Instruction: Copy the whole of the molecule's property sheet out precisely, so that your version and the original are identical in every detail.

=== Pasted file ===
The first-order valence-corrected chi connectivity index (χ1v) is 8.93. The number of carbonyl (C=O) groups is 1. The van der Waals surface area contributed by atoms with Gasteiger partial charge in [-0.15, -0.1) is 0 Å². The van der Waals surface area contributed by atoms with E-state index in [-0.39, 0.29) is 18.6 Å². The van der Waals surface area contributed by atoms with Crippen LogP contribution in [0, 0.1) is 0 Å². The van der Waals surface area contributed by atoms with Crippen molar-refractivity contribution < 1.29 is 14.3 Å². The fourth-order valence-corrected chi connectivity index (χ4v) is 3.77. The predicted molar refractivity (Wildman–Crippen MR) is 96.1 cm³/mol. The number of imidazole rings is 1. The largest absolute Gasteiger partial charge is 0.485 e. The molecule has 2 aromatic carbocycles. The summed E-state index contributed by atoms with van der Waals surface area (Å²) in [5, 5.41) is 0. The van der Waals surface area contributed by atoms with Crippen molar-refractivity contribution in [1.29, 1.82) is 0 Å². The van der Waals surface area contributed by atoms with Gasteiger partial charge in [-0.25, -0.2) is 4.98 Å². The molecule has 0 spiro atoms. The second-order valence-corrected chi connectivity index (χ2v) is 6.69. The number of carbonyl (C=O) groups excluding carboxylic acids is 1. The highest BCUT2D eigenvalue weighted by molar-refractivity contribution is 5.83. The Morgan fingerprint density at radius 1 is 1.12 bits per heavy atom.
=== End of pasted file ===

The first-order valence-corrected chi connectivity index (χ1v) is 8.93. The number of carbonyl (C=O) groups is 1. The van der Waals surface area contributed by atoms with Gasteiger partial charge in [-0.15, -0.1) is 0 Å². The van der Waals surface area contributed by atoms with E-state index in [-0.39, 0.29) is 18.6 Å². The van der Waals surface area contributed by atoms with Crippen LogP contribution in [0, 0.1) is 0 Å². The van der Waals surface area contributed by atoms with Crippen molar-refractivity contribution < 1.29 is 14.3 Å². The fourth-order valence-corrected chi connectivity index (χ4v) is 3.77. The predicted molar refractivity (Wildman–Crippen MR) is 96.1 cm³/mol. The number of imidazole rings is 1. The largest absolute Gasteiger partial charge is 0.485 e. The molecule has 2 aromatic carbocycles. The summed E-state index contributed by atoms with van der Waals surface area (Å²) in [5, 5.41) is 0. The van der Waals surface area contributed by atoms with Crippen molar-refractivity contribution in [1.29, 1.82) is 0 Å². The van der Waals surface area contributed by atoms with Gasteiger partial charge in [-0.25, -0.2) is 4.98 Å². The molecule has 0 spiro atoms. The second-order valence-corrected chi connectivity index (χ2v) is 6.69. The number of carbonyl (C=O) groups excluding carboxylic acids is 1. The highest BCUT2D eigenvalue weighted by molar-refractivity contribution is 5.83. The Morgan fingerprint density at radius 1 is 1.12 bits per heavy atom.